Fables from Wind: What stories about the wind teach us to communicate

Pittaway, Gail (2010) Fables from Wind: What stories about the wind teach us to communicate. In: Winds of Change: Communication in a changing world: NZCA 2010 Annual Conference. Weltec, Wellington, New Zealand.

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Abstract or Summary

Lessons from Wind - fables of wind from ancient to modern times. "THE NORTH WIND and the Sun disputed as to which was the most powerful, and agreed that he should be declared the victor who could first strip a wayfaring man of his clothes. The North Wind first tried his power and blew with all his might, but the keener his blasts, the closer the Traveller wrapped his cloak around him, until at last, resigning all hope of victory, the Wind called upon the Sun to see what he could do. The Sun suddenly shone out with all his warmth. The Traveller no sooner felt his genial rays than he took off one garment after another, and at last, fairly overcome with heat, undressed and bathed in a stream that lay in his path. [Moral:] Persuasion is better than Force." From Aesop's Fables (Translated by George Fyler Townsend) From gods and myths of generations past, to wind generation as business today, the wind continues to influence our world both as idea and resource. Following in the tradition of Aesop, this paper will reflect on fables and tales of the four winds from ancient stories of Europe, Asia and Aotearoa, with a focus upon lessons about Communication that are still apt for our modern world.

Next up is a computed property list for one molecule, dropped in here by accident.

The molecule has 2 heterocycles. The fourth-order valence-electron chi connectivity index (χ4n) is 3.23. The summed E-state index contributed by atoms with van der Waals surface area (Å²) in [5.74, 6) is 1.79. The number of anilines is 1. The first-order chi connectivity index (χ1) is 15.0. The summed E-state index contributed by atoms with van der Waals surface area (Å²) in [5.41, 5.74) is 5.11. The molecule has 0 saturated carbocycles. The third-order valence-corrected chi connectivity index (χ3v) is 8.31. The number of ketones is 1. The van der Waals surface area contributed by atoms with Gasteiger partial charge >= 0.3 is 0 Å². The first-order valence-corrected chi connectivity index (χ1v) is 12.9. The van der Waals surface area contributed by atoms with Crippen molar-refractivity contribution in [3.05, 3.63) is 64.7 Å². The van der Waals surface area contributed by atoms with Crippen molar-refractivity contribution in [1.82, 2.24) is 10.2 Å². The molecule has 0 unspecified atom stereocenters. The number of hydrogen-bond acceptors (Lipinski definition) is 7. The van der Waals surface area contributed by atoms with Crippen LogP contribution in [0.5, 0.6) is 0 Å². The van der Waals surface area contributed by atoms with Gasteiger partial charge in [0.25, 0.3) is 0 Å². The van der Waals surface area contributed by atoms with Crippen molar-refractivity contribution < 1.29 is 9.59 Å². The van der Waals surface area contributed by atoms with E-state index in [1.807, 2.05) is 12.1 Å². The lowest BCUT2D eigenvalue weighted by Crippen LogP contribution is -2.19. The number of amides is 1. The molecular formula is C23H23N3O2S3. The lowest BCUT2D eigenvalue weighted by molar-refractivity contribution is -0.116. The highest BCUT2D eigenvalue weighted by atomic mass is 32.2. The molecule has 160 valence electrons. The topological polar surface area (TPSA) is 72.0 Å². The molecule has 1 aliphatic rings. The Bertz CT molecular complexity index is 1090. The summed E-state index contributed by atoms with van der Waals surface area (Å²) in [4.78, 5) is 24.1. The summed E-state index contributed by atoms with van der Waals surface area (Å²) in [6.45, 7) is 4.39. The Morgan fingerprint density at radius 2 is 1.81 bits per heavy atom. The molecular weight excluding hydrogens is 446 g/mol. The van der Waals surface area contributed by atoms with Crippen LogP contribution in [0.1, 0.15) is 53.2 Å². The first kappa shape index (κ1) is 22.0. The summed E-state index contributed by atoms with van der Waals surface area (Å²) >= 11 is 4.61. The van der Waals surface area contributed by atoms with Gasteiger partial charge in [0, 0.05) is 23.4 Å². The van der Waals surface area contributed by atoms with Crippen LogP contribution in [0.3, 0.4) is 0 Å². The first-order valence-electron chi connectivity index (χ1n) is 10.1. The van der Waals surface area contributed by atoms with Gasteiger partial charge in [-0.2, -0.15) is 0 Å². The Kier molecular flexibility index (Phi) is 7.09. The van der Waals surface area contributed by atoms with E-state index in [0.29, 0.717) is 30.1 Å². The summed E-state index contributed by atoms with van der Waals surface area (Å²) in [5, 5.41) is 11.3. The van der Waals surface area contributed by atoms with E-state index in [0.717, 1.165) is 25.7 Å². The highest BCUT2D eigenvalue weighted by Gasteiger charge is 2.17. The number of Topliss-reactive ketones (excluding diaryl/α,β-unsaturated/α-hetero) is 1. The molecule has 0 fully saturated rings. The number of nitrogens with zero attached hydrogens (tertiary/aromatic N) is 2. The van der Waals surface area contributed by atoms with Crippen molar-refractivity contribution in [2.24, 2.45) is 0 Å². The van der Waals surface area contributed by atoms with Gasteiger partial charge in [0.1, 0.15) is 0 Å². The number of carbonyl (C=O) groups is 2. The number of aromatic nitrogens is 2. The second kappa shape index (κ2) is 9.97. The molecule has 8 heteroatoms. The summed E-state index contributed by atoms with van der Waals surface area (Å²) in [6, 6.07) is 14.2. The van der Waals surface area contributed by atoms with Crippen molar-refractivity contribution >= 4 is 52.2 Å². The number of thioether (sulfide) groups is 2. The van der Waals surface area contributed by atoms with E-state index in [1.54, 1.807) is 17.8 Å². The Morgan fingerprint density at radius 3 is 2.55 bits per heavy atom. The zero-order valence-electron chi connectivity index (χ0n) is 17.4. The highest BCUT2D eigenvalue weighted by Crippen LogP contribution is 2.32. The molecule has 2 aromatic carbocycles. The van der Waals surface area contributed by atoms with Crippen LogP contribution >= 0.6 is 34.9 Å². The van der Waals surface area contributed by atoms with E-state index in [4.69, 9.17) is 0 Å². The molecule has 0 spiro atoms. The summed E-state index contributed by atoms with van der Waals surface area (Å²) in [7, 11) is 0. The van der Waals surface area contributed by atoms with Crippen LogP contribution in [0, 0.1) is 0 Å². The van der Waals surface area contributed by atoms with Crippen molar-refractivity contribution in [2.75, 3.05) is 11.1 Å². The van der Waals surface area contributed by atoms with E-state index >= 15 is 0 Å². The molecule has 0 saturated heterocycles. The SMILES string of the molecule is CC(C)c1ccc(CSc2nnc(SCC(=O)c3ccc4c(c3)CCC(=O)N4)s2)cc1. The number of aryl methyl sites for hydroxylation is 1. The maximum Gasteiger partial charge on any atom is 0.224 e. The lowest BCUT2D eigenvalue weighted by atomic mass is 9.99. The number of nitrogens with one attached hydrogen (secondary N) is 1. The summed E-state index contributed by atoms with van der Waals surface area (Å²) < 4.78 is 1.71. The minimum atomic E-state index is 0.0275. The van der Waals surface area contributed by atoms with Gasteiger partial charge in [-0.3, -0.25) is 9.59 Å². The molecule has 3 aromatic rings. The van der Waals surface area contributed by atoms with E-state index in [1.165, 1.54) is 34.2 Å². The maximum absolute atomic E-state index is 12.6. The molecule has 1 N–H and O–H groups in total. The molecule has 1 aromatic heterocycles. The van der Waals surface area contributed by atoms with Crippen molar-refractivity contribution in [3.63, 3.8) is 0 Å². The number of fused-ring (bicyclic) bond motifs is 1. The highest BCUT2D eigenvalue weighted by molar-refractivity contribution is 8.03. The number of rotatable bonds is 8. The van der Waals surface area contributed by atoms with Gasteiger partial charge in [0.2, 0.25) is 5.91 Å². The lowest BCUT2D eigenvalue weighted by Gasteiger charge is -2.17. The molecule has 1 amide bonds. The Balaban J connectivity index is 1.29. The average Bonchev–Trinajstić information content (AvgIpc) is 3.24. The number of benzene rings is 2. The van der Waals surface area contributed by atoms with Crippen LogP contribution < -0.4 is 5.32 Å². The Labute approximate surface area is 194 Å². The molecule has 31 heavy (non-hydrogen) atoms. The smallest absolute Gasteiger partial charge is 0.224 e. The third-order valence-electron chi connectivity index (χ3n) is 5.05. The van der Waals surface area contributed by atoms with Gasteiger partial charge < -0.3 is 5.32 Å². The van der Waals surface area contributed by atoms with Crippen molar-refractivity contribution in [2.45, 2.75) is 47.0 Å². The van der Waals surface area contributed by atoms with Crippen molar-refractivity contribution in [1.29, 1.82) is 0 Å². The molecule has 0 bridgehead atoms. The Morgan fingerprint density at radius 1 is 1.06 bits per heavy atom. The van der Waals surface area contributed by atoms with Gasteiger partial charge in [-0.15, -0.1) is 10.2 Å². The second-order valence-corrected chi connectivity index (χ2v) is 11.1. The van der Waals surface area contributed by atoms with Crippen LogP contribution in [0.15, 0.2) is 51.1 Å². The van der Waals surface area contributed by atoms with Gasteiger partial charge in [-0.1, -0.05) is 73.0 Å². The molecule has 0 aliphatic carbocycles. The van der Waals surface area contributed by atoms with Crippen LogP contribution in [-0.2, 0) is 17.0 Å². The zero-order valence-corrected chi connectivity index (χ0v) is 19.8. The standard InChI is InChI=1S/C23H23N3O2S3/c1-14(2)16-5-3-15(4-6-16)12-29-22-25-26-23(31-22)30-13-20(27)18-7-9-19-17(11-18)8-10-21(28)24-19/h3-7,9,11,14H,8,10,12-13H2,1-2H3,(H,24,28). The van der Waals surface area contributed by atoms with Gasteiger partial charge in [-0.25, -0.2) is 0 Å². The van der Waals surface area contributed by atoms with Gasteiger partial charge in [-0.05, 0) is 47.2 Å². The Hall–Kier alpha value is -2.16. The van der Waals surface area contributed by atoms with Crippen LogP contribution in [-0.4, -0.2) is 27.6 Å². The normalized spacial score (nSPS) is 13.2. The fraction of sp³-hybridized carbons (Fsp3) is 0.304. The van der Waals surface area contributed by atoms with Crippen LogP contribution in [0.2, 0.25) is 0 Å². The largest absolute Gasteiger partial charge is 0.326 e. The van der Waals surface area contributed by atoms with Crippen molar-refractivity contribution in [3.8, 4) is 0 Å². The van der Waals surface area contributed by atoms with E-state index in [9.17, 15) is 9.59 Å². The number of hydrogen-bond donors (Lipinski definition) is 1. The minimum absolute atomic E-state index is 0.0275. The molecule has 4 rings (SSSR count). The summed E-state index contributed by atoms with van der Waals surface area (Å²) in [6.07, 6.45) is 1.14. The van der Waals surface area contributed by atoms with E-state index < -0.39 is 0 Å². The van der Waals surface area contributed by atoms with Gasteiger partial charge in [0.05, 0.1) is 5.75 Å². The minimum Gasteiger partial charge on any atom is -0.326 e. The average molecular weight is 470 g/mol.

Item Type:Book Section
Additional Information:Conference held 30 November - 1 December, 2010, in Wellington, New Zealand
Keywords that describe the item:Wind, change, fable, communication
Subjects:B Philosophy. Psychology. Religion > B Philosophy (General)
G Geography. Anthropology. Recreation > GR Folklore
G Geography. Anthropology. Recreation > GT Manners and customs
H Social Sciences > HT Communities. Classes. Races
L Education > LC Special aspects of education > LC5201 Education extension. Adult education. Continuing education
Divisions:Schools > School of Media Arts
ID Code:1668
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Deposited On:24 Jan 2012 22:55
Last Modified:24 Jan 2012 22:55

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